As a spin off from my previous post, I had been doing an online learning course on Coursera, run by an Associate Professor at UPenn. The actual tasks are fairly trivial – a series of 10 questions at the end of each section on the texts and the lectures – but the lectures were interesting and prompted me to think about of some of the classical texts I have been reading.
I’m sure none of it is new for anyone who has actually studied history, but it was nice to learn the basics about Euhemerism, functionalism, structuralism and common themes. I would happily recommend the course to anyone else who is looking for a prompt while they read Homer, Hesiod, Virgil and others.
I have read a few of Michael Grant’s many books in the past. They are generally okay, he is very readable and he clearly has a wide ranging knowledge of the classical world but they’re not always the most insightful or inspirational of books. This book on roman myths from 1971 is probably the most engaging of his work that I have read so far.
Continue reading Roman Myths by Michael Grant
I’ve read a few of Michael Grant‘s books now, and this one begins in typical fashion. Grant gives a brief overview of the history of the period (in this case, the Roman Empire from Marcus Aurelius to Constantine) before discussing the changes in architecture and art during that era. His thesis is that the third century, often seen as nothing more than a period of military emperors, chaos and decline, is in fact a fascinating series of gradual changes – and not necessarily for the worse.
The first part of the Climax of Rome is a bit of a mixed bag. The changes in artistic style are interesting, but the chapters come across as slightly disjointed with sudden jumps between eras (the book does cover a long period of time). The military and political history (often the focus in this period) is rather skimmed over. This all comes to make sense later.
The book really shines is the second half, when Grant gets onto the topic of philosophy, literature and religion. He traces developments in style and genre, and manages to link them to the political situation. In the face of ever more authoritarian government, the culture drifted towards more personal, self-reflective styles – Marcus Aurelius’ stoicism, Galen, the neo-platonic thought of Plotinus, early Christian thinkers, and the rise of the novel as an artform.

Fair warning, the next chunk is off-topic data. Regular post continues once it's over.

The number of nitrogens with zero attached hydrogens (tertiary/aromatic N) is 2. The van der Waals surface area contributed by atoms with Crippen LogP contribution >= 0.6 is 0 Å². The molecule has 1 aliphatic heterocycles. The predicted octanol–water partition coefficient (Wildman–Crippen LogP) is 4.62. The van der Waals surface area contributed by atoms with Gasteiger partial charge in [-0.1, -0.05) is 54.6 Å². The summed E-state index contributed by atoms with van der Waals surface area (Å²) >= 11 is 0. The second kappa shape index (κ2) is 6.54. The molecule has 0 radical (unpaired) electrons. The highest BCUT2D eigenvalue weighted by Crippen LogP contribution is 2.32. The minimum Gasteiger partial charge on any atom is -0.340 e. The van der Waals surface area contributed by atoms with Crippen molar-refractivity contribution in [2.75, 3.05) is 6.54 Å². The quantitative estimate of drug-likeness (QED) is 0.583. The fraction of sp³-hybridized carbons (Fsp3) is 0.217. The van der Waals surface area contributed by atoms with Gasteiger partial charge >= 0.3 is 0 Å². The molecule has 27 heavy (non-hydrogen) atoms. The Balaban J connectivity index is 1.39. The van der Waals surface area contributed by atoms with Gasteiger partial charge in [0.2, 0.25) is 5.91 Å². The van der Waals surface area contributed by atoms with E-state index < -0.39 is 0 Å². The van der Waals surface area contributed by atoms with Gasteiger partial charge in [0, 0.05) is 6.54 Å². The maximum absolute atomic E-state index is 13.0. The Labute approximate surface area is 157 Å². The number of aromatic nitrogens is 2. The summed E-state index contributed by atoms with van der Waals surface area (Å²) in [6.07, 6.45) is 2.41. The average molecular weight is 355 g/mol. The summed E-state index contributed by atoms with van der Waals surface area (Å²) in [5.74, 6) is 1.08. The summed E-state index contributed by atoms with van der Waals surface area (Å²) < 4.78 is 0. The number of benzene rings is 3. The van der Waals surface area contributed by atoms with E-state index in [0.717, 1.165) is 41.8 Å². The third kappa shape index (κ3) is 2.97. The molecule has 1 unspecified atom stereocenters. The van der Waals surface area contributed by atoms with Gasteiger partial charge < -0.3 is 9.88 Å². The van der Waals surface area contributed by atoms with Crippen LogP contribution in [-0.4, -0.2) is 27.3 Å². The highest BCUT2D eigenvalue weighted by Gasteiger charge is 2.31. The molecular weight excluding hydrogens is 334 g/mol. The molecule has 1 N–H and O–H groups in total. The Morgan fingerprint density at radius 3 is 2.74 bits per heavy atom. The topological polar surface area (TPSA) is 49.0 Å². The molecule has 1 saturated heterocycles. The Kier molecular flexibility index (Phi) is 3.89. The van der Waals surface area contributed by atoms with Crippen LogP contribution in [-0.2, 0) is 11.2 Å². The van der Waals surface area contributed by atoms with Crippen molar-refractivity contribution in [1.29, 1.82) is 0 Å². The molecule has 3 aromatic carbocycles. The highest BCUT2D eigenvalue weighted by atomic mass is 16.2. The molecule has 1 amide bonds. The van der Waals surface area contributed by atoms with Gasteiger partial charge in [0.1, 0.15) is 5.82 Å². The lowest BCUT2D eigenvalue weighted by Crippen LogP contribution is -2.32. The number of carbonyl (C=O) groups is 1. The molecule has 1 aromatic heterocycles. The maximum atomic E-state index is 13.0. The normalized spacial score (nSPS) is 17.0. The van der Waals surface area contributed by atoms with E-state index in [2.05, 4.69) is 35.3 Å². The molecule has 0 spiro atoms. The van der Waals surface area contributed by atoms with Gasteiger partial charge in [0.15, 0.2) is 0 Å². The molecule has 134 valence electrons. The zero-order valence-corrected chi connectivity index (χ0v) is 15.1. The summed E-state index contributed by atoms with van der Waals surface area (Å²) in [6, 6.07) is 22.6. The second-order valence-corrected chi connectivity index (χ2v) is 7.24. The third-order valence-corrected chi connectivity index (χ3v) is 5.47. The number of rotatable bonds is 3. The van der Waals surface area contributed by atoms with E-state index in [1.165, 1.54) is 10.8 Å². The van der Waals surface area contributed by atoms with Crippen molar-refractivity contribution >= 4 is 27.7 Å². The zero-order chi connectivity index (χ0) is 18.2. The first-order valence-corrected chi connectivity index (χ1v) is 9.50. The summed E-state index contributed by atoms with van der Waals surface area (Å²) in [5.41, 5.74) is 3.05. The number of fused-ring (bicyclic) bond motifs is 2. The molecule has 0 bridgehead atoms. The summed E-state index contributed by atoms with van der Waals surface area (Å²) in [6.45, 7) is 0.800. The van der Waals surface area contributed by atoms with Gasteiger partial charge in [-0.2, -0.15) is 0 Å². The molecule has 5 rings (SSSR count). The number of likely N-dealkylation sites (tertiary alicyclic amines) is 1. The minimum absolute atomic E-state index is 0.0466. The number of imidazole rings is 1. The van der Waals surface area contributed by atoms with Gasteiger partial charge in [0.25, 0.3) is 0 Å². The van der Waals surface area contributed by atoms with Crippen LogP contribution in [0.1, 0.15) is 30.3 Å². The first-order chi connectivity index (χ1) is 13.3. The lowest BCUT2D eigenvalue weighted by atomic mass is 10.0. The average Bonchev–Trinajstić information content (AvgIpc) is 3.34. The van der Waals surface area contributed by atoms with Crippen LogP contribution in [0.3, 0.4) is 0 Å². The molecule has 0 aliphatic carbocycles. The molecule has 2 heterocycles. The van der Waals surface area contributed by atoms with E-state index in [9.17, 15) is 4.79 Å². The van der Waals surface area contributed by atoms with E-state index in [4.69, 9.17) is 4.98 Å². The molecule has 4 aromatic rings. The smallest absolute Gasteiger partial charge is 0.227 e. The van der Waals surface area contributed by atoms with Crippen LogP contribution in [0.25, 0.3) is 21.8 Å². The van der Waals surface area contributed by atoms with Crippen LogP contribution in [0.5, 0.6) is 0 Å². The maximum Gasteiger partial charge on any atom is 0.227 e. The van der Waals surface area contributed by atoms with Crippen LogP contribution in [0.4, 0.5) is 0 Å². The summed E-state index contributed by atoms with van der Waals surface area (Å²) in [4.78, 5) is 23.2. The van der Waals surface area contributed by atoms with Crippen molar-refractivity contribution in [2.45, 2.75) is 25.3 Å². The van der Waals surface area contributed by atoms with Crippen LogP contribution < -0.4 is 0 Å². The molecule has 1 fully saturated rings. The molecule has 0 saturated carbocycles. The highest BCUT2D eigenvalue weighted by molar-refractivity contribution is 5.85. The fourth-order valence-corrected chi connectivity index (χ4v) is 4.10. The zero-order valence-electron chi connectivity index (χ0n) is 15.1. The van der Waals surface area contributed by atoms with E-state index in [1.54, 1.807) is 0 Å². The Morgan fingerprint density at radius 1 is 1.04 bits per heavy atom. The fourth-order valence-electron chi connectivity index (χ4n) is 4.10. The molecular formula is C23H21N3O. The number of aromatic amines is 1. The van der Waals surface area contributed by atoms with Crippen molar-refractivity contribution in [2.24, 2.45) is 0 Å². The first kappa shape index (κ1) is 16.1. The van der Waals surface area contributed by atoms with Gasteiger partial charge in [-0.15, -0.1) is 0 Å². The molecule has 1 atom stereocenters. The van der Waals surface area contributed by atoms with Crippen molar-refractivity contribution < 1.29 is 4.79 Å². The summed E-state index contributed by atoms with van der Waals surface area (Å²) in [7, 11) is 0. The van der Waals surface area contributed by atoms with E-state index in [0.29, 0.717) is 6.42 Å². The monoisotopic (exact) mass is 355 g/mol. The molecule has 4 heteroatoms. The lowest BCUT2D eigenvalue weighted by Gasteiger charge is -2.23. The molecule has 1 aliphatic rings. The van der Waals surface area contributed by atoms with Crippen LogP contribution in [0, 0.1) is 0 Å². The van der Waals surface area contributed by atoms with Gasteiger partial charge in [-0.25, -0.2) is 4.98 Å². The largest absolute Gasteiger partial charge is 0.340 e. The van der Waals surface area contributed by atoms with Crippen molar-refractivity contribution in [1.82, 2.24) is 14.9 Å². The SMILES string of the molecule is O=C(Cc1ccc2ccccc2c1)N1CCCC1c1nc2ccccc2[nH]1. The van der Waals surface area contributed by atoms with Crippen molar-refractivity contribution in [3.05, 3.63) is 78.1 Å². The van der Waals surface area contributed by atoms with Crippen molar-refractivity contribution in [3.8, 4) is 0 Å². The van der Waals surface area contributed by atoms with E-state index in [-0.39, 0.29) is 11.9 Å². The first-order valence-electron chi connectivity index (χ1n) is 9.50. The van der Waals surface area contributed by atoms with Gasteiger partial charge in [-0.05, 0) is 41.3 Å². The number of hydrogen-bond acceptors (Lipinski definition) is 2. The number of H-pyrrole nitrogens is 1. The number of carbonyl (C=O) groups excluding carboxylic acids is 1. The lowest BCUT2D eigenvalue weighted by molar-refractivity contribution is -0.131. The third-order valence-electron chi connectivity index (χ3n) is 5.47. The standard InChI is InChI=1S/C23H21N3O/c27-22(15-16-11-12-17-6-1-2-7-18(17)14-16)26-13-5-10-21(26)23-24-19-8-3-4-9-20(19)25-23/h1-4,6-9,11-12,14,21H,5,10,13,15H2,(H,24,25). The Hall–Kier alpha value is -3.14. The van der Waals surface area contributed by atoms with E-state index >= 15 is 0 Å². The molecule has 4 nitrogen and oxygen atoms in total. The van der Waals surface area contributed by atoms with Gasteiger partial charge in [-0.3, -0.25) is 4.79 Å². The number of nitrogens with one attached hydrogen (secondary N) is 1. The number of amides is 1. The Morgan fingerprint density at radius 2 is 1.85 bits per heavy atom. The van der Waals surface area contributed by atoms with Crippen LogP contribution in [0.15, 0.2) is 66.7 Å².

This was, in a sense, a form of climax for classical culture, in not necessarily a high point. Alongside this, the success of legal writers in the 3rd century and developments in architecture would lay the groundwork for medieval Europe. Was this the true peak of the Roman empire? Grant admits this would have been a “gloomy place for the majority” and far from an egalitarian or democratic society, and the succession of military crises would make it hard to see the 3rd century (or even the revival under Diocletian and Constantine) as a military high point. Yet, this period is hugely influential in the move out of the Classical world and into Medieval Christendom and I will definitely be looking for further reading on the subject.
A short post here on a short book. Michael Grant was a classicist with a reputation for writing short and popular, but comprehensive, books on Rome and this volume from 1996 is no exception. He condenses the fifty event filled years of the Severan dynasty (and the brief reign of Macrinus) into under ninety pages. The structure of the book is thematic rather than narrative, and chapters on finance, literature and art give perspectives often forgotten in more story-driven popular history.
However, the brevity of the book can be an issue. Chapters on the law, the army and the infamous Severan women could perhaps do with more elaboration and often seem to be expecting the reader to be working from an already advanced position. Grant clearly has some interesting things to say, but he doesn’t do himself justice at this breakneck pace. Some of the climactic events of the period are also brushed past in a somewhat underwhelming way, making the narrative chapters seem a bit uneven.
It’s certainly meant to be read as part of a wider reading list and used as a launching off point for further exploration – and in that it does a decent job. On its own, however, it does nothing but whet the appetite and occasionally make me wish I’d be a little more prepared before jumping in.